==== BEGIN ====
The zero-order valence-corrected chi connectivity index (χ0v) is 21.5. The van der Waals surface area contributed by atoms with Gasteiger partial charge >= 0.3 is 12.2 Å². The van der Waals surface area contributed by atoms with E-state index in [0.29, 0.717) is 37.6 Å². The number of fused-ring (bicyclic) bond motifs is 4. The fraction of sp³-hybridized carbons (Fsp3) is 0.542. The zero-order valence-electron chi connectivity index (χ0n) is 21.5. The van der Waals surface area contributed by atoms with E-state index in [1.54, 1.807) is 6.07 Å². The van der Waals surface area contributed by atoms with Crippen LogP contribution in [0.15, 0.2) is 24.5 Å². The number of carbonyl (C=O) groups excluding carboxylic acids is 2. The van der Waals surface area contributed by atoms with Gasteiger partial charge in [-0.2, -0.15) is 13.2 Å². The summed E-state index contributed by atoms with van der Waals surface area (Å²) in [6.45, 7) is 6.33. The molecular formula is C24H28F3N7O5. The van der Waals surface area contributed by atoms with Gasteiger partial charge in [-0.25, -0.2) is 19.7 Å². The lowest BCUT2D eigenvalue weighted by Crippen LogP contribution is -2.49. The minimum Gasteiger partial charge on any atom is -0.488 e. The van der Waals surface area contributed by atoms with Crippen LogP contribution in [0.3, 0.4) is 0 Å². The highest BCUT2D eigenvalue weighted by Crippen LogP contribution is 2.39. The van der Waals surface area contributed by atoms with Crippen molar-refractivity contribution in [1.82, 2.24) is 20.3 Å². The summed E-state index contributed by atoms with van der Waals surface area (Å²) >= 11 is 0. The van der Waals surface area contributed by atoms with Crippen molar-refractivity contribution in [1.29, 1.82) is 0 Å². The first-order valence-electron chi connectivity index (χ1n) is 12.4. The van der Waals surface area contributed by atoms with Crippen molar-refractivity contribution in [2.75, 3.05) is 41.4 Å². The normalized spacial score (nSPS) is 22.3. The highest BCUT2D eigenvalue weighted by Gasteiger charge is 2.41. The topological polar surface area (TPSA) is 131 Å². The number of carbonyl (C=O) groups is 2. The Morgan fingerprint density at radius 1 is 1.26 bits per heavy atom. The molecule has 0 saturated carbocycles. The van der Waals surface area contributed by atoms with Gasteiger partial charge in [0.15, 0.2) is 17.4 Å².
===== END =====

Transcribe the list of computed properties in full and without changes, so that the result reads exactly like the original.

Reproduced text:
The zero-order valence-corrected chi connectivity index (χ0v) is 21.5. The van der Waals surface area contributed by atoms with Gasteiger partial charge >= 0.3 is 12.2 Å². The van der Waals surface area contributed by atoms with E-state index in [0.29, 0.717) is 37.6 Å². The number of fused-ring (bicyclic) bond motifs is 4. The fraction of sp³-hybridized carbons (Fsp3) is 0.542. The zero-order valence-electron chi connectivity index (χ0n) is 21.5. The van der Waals surface area contributed by atoms with E-state index in [1.54, 1.807) is 6.07 Å². The van der Waals surface area contributed by atoms with Crippen LogP contribution in [0.15, 0.2) is 24.5 Å². The number of carbonyl (C=O) groups excluding carboxylic acids is 2. The van der Waals surface area contributed by atoms with Gasteiger partial charge in [-0.2, -0.15) is 13.2 Å². The summed E-state index contributed by atoms with van der Waals surface area (Å²) in [6.45, 7) is 6.33. The molecular formula is C24H28F3N7O5. The van der Waals surface area contributed by atoms with Gasteiger partial charge in [-0.25, -0.2) is 19.7 Å². The lowest BCUT2D eigenvalue weighted by Crippen LogP contribution is -2.49. The minimum Gasteiger partial charge on any atom is -0.488 e. The van der Waals surface area contributed by atoms with Crippen LogP contribution in [0.3, 0.4) is 0 Å². The highest BCUT2D eigenvalue weighted by Crippen LogP contribution is 2.39. The van der Waals surface area contributed by atoms with Crippen molar-refractivity contribution in [1.82, 2.24) is 20.3 Å². The summed E-state index contributed by atoms with van der Waals surface area (Å²) >= 11 is 0. The van der Waals surface area contributed by atoms with Crippen molar-refractivity contribution in [1.29, 1.82) is 0 Å². The first-order valence-electron chi connectivity index (χ1n) is 12.4. The van der Waals surface area contributed by atoms with Crippen molar-refractivity contribution in [2.75, 3.05) is 41.4 Å². The normalized spacial score (nSPS) is 22.3. The highest BCUT2D eigenvalue weighted by Gasteiger charge is 2.41. The topological polar surface area (TPSA) is 131 Å². The number of carbonyl (C=O) groups is 2. The Morgan fingerprint density at radius 1 is 1.26 bits per heavy atom. The molecule has 0 saturated carbocycles. The van der Waals surface area contributed by atoms with Gasteiger partial charge in [0.15, 0.2) is 17.4 Å².